We are human beings – we empathise, we sympathise and especially those of us who’ve been around in the world long enough, we also know the right words to say when disaster strikes somewhere, when things go wrong with someone or someplace. We are taught to click our tongues at just the right moments, speak passionate words at just the right places and maybe look at the TV screens with just the right expressions- the expression of dismay, of seeming sadness for the loss of someone we’re watching from a distance.
But when the storms hit homeground, then the story changes right? Then we find ourselves reeling in a mixture of emotions and motions we never knew we were capable of before.
When the rains started flooding the state I come from, I did the appropriate clicking of my tongue, ‘lets pray for the places worst affected’ speech, sympathised and empathised- just appropriately, like we’ve all learnt to do. But when my home got flooded, when I couldn’t contact my parents for a whole day straight, when the waters started rising steadily at home and my folks were forced to move out, then reality struck. I could feel my father’s pain at having to leave the home at the mercy of the angry waters. It was not just the furniture or the documents in the house he was pained to leave behind, it was the home we had, the memories we’d shared there, a lifetime of hard earned comfort, all our old books, albums, pictures- everything that made a home a home, a lifetime that we’d shared and treasured and so preciously kept together. I couldn’t just shake my head at the television screen and exclaim’ How sad!’ anymore. I was just struck by the enormosity of the losses that we would be enduring if the rains continued the way they did.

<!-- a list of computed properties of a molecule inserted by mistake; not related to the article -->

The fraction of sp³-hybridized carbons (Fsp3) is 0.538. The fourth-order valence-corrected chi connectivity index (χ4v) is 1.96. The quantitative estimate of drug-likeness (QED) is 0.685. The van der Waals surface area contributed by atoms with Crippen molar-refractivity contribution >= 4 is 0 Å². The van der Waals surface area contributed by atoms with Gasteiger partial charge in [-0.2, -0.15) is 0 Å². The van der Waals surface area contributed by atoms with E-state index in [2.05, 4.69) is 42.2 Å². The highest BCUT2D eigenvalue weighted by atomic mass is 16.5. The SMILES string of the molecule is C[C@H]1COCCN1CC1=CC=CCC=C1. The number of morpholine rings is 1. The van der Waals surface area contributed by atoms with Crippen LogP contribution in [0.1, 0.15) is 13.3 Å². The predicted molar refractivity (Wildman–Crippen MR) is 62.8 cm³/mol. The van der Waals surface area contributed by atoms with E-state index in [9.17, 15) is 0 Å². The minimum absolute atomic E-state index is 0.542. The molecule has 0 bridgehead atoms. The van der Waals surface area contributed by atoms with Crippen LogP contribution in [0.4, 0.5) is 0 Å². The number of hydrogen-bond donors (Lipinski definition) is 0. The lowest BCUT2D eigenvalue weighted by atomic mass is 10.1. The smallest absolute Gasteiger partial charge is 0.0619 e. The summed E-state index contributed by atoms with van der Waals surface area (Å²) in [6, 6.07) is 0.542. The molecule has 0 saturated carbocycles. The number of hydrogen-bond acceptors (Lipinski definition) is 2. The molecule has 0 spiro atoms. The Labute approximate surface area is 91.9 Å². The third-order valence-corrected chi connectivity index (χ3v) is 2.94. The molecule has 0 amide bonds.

It was real. It was right there. And it had struck home.
And that’s when I truly captured a very very small part of what those fellow countrymen would be going through, with their very houses washed away, near and dear ones missing, no place to go to, no idea how long this would last and holding on to dear life.
As the rains have started to cease and as the waters recede, I’ve come to realise that no amount of funds, spare clothes, medicines or relief camps can provide much relief. What they’ve lost is so much more than what any of us can even begin to comprehend. So as we extend our helping hands, lets also ask God to comfort the flood-whelmed brethren because only the God of all comfort can provide that peace that passes all understanding.
I share with you a verse from a song I love dearly that held my heart as anxiety overwhelmed me:
“When the oceans rise and thunders roar
I will soar with you above the storm
Father you are king over the flood
I will be still and know you are God”
(Still- Hillsong worship)
Isaiah 43:2 New King James Version (NKJV) When you pass through the waters, I will be with you; And through the rivers, they shall not overflow you.